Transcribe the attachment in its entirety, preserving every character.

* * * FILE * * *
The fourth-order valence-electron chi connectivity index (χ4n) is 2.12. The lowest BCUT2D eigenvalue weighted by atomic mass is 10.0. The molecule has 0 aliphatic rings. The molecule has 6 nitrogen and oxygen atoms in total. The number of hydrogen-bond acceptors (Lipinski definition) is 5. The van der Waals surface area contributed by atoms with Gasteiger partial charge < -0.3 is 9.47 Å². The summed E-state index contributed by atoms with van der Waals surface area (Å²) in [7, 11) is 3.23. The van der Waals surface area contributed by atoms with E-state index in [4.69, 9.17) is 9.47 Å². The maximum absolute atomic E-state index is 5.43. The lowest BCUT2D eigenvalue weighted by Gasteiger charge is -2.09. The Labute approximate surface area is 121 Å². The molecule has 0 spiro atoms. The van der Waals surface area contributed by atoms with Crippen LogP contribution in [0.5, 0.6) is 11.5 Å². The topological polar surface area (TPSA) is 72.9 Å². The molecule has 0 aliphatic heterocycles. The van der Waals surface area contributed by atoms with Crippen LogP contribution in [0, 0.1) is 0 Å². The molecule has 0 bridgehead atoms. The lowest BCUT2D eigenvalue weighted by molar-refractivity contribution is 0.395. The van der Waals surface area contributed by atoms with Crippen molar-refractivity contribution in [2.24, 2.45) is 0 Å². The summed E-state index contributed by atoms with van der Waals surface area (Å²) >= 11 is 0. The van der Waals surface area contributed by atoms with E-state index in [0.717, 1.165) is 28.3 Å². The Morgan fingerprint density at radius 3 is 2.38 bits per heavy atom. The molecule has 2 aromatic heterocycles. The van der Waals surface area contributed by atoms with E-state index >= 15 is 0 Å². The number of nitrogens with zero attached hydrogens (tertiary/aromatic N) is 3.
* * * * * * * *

The fourth-order valence-electron chi connectivity index (χ4n) is 2.12. The lowest BCUT2D eigenvalue weighted by atomic mass is 10.0. The molecule has 0 aliphatic rings. The molecule has 6 nitrogen and oxygen atoms in total. The number of hydrogen-bond acceptors (Lipinski definition) is 5. The van der Waals surface area contributed by atoms with Gasteiger partial charge < -0.3 is 9.47 Å². The summed E-state index contributed by atoms with van der Waals surface area (Å²) in [7, 11) is 3.23. The van der Waals surface area contributed by atoms with E-state index in [4.69, 9.17) is 9.47 Å². The maximum absolute atomic E-state index is 5.43. The lowest BCUT2D eigenvalue weighted by Gasteiger charge is -2.09. The Labute approximate surface area is 121 Å². The molecule has 0 spiro atoms. The van der Waals surface area contributed by atoms with Crippen LogP contribution in [0.5, 0.6) is 11.5 Å². The topological polar surface area (TPSA) is 72.9 Å². The molecule has 0 aliphatic heterocycles. The van der Waals surface area contributed by atoms with Crippen LogP contribution in [0, 0.1) is 0 Å². The molecule has 0 bridgehead atoms. The lowest BCUT2D eigenvalue weighted by molar-refractivity contribution is 0.395. The van der Waals surface area contributed by atoms with Crippen molar-refractivity contribution in [2.24, 2.45) is 0 Å². The summed E-state index contributed by atoms with van der Waals surface area (Å²) >= 11 is 0. The van der Waals surface area contributed by atoms with E-state index in [0.717, 1.165) is 28.3 Å². The Morgan fingerprint density at radius 3 is 2.38 bits per heavy atom. The molecule has 2 aromatic heterocycles. The van der Waals surface area contributed by atoms with E-state index >= 15 is 0 Å². The number of nitrogens with zero attached hydrogens (tertiary/aromatic N) is 3.